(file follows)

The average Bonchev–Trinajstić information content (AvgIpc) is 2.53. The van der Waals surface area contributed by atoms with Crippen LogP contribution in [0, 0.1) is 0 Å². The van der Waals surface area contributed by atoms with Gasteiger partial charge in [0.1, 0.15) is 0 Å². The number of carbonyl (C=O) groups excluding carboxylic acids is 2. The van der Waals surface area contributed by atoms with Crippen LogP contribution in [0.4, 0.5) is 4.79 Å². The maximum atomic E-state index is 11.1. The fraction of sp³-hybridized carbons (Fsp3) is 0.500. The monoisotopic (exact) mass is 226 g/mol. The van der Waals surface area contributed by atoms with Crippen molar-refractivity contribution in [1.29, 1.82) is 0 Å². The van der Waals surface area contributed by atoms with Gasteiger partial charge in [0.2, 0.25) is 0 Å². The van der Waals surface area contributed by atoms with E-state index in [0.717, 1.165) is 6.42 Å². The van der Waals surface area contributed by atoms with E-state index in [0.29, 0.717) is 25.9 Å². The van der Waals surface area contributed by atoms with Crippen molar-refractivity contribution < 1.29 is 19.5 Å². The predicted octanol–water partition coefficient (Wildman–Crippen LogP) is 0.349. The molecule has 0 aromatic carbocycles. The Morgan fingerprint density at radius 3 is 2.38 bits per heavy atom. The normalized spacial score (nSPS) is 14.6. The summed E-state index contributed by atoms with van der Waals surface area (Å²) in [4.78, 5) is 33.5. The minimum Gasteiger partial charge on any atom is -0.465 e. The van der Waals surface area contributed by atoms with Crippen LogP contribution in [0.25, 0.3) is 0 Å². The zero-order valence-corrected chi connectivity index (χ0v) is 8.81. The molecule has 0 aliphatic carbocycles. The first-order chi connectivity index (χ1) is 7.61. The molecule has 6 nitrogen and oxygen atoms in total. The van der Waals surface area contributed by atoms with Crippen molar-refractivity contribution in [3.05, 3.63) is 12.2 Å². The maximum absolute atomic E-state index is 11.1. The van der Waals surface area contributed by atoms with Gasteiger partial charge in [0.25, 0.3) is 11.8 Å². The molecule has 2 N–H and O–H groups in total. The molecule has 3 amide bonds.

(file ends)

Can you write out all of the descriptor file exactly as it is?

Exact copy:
The average Bonchev–Trinajstić information content (AvgIpc) is 2.53. The van der Waals surface area contributed by atoms with Crippen LogP contribution in [0, 0.1) is 0 Å². The van der Waals surface area contributed by atoms with Gasteiger partial charge in [0.1, 0.15) is 0 Å². The number of carbonyl (C=O) groups excluding carboxylic acids is 2. The van der Waals surface area contributed by atoms with Crippen LogP contribution in [0.4, 0.5) is 4.79 Å². The maximum atomic E-state index is 11.1. The fraction of sp³-hybridized carbons (Fsp3) is 0.500. The monoisotopic (exact) mass is 226 g/mol. The van der Waals surface area contributed by atoms with Crippen molar-refractivity contribution in [1.29, 1.82) is 0 Å². The van der Waals surface area contributed by atoms with Gasteiger partial charge in [0.2, 0.25) is 0 Å². The van der Waals surface area contributed by atoms with E-state index in [0.717, 1.165) is 6.42 Å². The van der Waals surface area contributed by atoms with E-state index in [0.29, 0.717) is 25.9 Å². The van der Waals surface area contributed by atoms with Crippen molar-refractivity contribution < 1.29 is 19.5 Å². The predicted octanol–water partition coefficient (Wildman–Crippen LogP) is 0.349. The molecule has 0 aromatic carbocycles. The Morgan fingerprint density at radius 3 is 2.38 bits per heavy atom. The normalized spacial score (nSPS) is 14.6. The summed E-state index contributed by atoms with van der Waals surface area (Å²) in [4.78, 5) is 33.5. The minimum Gasteiger partial charge on any atom is -0.465 e. The van der Waals surface area contributed by atoms with Crippen LogP contribution in [0.25, 0.3) is 0 Å². The zero-order valence-corrected chi connectivity index (χ0v) is 8.81. The molecule has 0 aliphatic carbocycles. The first-order chi connectivity index (χ1) is 7.61. The molecule has 6 nitrogen and oxygen atoms in total. The van der Waals surface area contributed by atoms with Crippen molar-refractivity contribution in [3.05, 3.63) is 12.2 Å². The maximum absolute atomic E-state index is 11.1. The van der Waals surface area contributed by atoms with Gasteiger partial charge in [0.25, 0.3) is 11.8 Å². The molecule has 2 N–H and O–H groups in total. The molecule has 3 amide bonds.